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The Fellowship of the Ring is one of the epics used in the Lord of the Rings trilogy. The plot takes place in the fantasy realm of Middle-Earth. However, there has been a lot of debate in this trilogy of The Lord of the Rings. It is said that it is satanic in nature. This paper would expose the demonic origins of The Fellowship of the Ring by explaining the parallels between the main characters, Frodo Baggins and Jesus Christ, as well as the connections between the character, Sauron, and Satan. Reading this piece of literature evokes an immediate and unbelievable sense of a strong, deep, pervasive demonism. A great power of Satanism emanates from the lines. This work of literature is more evil and Satanic in nature that the famous Harry Potter. The storylines of the trilogy of The Lord of the Rings is completely syncretized, this is combining two different beliefs. Syncretization is against the teachings of the Lord Jesus Christ. The Bible does not allow the combining or reconciling of Gods methods, doctrines, and beliefs with demonic ideas (2 Corinthians 7:14). In this paper, I will provide evidence that this is a satanically inspired trilogy.
The practice and making of myth, filling the world with goblins, dragons, and elves as well as the creation of own Middle-Earth appears like J.R.R. Tolkien is trying to take up Gods work of creation. In Bones of the Soup, Tolkien claims that he got his characters from pure imagination and creativity, and no outside sources were included (Devan 2). This is a proof of the dwindling faith in God, and only one that can be motivated by Satanism. A sense of lost grandeur and transience characterizes The Fellowship of the Ring, and mostly the region in which J.R.R Tolkien is walking through. The mythic presentation of the novel illustrates the basic conventions of mythologies where the glorious pasts are presented in a manner which gods and men mix freely, this is a delusion and disregards the all-powerful nature of God by placing Him as equals with humanity. Christians believe in one God, the creator of the Universe, but according to Tolkien, his mythical god did not finish his creation, instead, he handed over the work to lesser gods. In this way, it is way, Tolkien, in his own vision has created a new hierarchy of supreme beings which defies the Christian and Gods teaching of idolatry, both real and imagined.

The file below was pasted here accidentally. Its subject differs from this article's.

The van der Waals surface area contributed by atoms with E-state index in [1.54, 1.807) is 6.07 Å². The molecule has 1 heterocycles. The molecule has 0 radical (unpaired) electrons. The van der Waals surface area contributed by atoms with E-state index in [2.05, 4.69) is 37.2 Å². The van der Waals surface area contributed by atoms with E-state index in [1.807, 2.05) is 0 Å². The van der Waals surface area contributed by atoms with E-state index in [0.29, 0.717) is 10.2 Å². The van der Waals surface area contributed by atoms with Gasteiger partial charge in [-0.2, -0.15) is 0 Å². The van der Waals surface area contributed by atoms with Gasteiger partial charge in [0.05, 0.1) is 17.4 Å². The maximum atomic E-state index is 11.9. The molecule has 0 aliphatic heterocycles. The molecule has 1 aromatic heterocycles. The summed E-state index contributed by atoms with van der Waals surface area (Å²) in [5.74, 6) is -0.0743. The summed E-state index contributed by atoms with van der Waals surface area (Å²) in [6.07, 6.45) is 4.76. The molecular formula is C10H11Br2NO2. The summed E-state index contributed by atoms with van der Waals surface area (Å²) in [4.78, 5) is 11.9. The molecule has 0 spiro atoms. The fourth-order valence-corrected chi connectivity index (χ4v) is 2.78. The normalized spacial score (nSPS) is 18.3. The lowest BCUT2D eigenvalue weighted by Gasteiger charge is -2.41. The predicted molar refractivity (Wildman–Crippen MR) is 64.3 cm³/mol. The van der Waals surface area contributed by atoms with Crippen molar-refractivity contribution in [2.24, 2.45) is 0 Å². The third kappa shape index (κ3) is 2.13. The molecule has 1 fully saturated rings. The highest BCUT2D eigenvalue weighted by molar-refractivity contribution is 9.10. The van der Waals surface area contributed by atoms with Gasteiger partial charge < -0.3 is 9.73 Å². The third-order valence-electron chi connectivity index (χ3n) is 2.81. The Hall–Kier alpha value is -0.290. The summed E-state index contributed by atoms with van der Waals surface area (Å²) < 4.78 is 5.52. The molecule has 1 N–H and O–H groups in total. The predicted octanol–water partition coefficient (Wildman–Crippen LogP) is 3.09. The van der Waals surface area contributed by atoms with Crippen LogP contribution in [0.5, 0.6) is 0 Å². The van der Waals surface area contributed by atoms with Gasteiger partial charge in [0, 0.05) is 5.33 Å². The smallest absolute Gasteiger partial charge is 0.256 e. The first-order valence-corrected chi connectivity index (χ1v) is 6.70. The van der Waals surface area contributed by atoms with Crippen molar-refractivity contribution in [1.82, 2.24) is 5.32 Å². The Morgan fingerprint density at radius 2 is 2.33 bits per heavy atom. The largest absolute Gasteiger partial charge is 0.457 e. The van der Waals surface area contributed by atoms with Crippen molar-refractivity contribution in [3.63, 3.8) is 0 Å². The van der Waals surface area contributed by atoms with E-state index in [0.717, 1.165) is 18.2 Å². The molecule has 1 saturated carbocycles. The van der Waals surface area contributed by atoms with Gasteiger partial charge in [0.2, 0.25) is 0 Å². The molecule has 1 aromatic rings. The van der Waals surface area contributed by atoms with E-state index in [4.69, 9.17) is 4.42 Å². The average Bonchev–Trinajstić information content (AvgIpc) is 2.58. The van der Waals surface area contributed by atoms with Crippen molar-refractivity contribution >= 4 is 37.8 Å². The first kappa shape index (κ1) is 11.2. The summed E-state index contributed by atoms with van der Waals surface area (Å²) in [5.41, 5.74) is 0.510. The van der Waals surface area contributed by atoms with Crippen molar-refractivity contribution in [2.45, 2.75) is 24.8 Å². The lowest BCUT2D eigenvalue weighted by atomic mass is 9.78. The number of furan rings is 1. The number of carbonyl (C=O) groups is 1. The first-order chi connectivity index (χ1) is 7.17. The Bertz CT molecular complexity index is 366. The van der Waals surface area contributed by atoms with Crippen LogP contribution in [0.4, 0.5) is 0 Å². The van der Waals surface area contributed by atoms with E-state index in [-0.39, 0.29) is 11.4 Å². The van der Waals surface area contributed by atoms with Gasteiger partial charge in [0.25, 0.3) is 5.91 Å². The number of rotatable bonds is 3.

The story is characterized by spells, magic charms, wizards and mythical creatures. It demonstrates the use of dark magic and occultism, which pit in its characters and the demonstration of the fight between good and evil. Stefan Ekman states that “fantasy, especially epic fantasy, deals with ultimate evil. The very goal of the epic quest is often to thwart the machinations of the Dark Lord, of evil incarnate, in order to prevent him from becoming ruler of the entire world” (Ekman 1). This is an admission that, the goals and objectives of epic stories is to demonstrate a lot of evil, therefore, Tolkien’s epic narrative, to evoke such characteristics has to be motivated by evil. Christians believe in one God who is supreme, a creator of all things in the universe and beyond, both the living and the dead. The story advocates for the use of dark magic, and other creatures which are ungodly. This representation is an indication of the Satanism that is expressed in the book.
The book has also shown a complementary relationship between Frodo Baggins and Jesus Christ. The book portrays some characteristics which resemble that of Jesus Christ. Jesus Christ had the burden of carrying the sins of his people, he had disciples who followed him wherever he went, in support of his mission, of delivering humanity from sin. The same way, in Apocalyptic Prophecies by E.A Bucchianeri, Frodo declares that he will take the Ring since he feels it is his burden, he refuses to relinquish it to another person. And just like Jesus Christ, he had followers, he was followed by other hobbits who agreed to accompany him in his quest (Bucchianeri 19). As described by Haley Bedel, in Frodo Baggins: The Modern Parallel to Christ in Literature, “traditionally a Christ Figure is described as a literary character who resembles Christ in key ways, usually, someone who ultimately sacrifices himself for the overall good of others or the world” (Bedell 1). Frodo sacrificed himself to carry the burden himself for the sake of others. In this way, Frodo Baggins has demonstrated some characteristics that qualifies him to be referred to as a Christ figure. According to Pearce, he only believes that Frodo can be portrayed as a Christ figure basing on the fact that he is the Ring-bearer, he symbolizes the ring sin (Pearce 98). In the same way, the Christians believe that Jesus Christ was crucified as a result of our sins, he was the bearer of the burdens of the Christians.